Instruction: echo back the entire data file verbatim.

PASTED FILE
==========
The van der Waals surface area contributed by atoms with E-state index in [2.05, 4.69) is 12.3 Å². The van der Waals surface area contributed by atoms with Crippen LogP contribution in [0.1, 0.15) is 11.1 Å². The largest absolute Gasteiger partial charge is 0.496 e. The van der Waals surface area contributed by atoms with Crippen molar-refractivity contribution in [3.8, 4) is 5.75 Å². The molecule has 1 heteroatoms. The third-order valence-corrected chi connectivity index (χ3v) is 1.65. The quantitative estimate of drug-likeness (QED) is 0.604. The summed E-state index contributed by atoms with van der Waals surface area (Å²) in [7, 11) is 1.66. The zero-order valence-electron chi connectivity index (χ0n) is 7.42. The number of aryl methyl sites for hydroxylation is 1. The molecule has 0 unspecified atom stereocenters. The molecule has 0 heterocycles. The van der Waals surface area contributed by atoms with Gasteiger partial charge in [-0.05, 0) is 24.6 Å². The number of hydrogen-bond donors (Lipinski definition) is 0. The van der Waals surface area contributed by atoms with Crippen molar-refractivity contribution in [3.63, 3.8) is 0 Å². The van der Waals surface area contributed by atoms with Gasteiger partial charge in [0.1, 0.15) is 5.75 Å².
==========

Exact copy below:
The van der Waals surface area contributed by atoms with E-state index in [2.05, 4.69) is 12.3 Å². The van der Waals surface area contributed by atoms with Crippen LogP contribution in [0.1, 0.15) is 11.1 Å². The largest absolute Gasteiger partial charge is 0.496 e. The van der Waals surface area contributed by atoms with Crippen molar-refractivity contribution in [3.8, 4) is 5.75 Å². The molecule has 1 heteroatoms. The third-order valence-corrected chi connectivity index (χ3v) is 1.65. The quantitative estimate of drug-likeness (QED) is 0.604. The summed E-state index contributed by atoms with van der Waals surface area (Å²) in [7, 11) is 1.66. The zero-order valence-electron chi connectivity index (χ0n) is 7.42. The number of aryl methyl sites for hydroxylation is 1. The molecule has 0 unspecified atom stereocenters. The molecule has 0 heterocycles. The van der Waals surface area contributed by atoms with Gasteiger partial charge in [-0.05, 0) is 24.6 Å². The number of hydrogen-bond donors (Lipinski definition) is 0. The van der Waals surface area contributed by atoms with Crippen molar-refractivity contribution in [3.63, 3.8) is 0 Å². The van der Waals surface area contributed by atoms with Gasteiger partial charge in [0.1, 0.15) is 5.75 Å².